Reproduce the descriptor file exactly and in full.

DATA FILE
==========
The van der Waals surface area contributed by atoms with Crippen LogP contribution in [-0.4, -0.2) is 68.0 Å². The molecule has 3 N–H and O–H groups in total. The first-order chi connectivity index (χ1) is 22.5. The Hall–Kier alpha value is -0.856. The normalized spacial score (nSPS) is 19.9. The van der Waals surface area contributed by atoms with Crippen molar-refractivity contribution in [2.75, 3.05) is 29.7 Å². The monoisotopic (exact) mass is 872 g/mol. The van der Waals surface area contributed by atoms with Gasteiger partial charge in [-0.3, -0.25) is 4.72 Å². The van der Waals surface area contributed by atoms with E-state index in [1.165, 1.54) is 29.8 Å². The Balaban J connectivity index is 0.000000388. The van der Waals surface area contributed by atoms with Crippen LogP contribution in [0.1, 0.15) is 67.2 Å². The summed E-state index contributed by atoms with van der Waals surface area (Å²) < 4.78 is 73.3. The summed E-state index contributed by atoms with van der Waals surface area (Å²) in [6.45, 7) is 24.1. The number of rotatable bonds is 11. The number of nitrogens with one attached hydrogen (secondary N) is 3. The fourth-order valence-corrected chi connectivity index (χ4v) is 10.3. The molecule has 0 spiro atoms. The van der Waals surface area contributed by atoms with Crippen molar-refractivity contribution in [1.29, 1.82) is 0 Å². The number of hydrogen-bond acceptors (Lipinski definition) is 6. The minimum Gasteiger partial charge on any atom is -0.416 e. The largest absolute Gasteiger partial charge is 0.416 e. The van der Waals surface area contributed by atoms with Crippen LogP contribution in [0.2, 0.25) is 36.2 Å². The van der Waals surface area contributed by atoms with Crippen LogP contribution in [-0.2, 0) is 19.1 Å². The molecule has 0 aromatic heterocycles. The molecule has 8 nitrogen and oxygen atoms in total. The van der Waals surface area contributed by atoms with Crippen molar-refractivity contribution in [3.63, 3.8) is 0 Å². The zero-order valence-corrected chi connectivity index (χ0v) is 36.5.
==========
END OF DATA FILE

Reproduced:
The van der Waals surface area contributed by atoms with Crippen LogP contribution in [-0.4, -0.2) is 68.0 Å². The molecule has 3 N–H and O–H groups in total. The first-order chi connectivity index (χ1) is 22.5. The Hall–Kier alpha value is -0.856. The normalized spacial score (nSPS) is 19.9. The van der Waals surface area contributed by atoms with Crippen molar-refractivity contribution in [2.75, 3.05) is 29.7 Å². The monoisotopic (exact) mass is 872 g/mol. The van der Waals surface area contributed by atoms with Gasteiger partial charge in [-0.3, -0.25) is 4.72 Å². The van der Waals surface area contributed by atoms with E-state index in [1.165, 1.54) is 29.8 Å². The Balaban J connectivity index is 0.000000388. The van der Waals surface area contributed by atoms with Crippen LogP contribution in [0.1, 0.15) is 67.2 Å². The summed E-state index contributed by atoms with van der Waals surface area (Å²) < 4.78 is 73.3. The summed E-state index contributed by atoms with van der Waals surface area (Å²) in [6.45, 7) is 24.1. The number of rotatable bonds is 11. The number of nitrogens with one attached hydrogen (secondary N) is 3. The fourth-order valence-corrected chi connectivity index (χ4v) is 10.3. The molecule has 0 spiro atoms. The van der Waals surface area contributed by atoms with Crippen molar-refractivity contribution in [1.29, 1.82) is 0 Å². The number of hydrogen-bond acceptors (Lipinski definition) is 6. The minimum Gasteiger partial charge on any atom is -0.416 e. The largest absolute Gasteiger partial charge is 0.416 e. The van der Waals surface area contributed by atoms with Crippen LogP contribution in [0.2, 0.25) is 36.2 Å². The van der Waals surface area contributed by atoms with Crippen LogP contribution in [-0.2, 0) is 19.1 Å². The molecule has 0 aromatic heterocycles. The molecule has 8 nitrogen and oxygen atoms in total. The van der Waals surface area contributed by atoms with Crippen molar-refractivity contribution in [3.63, 3.8) is 0 Å². The zero-order valence-corrected chi connectivity index (χ0v) is 36.5.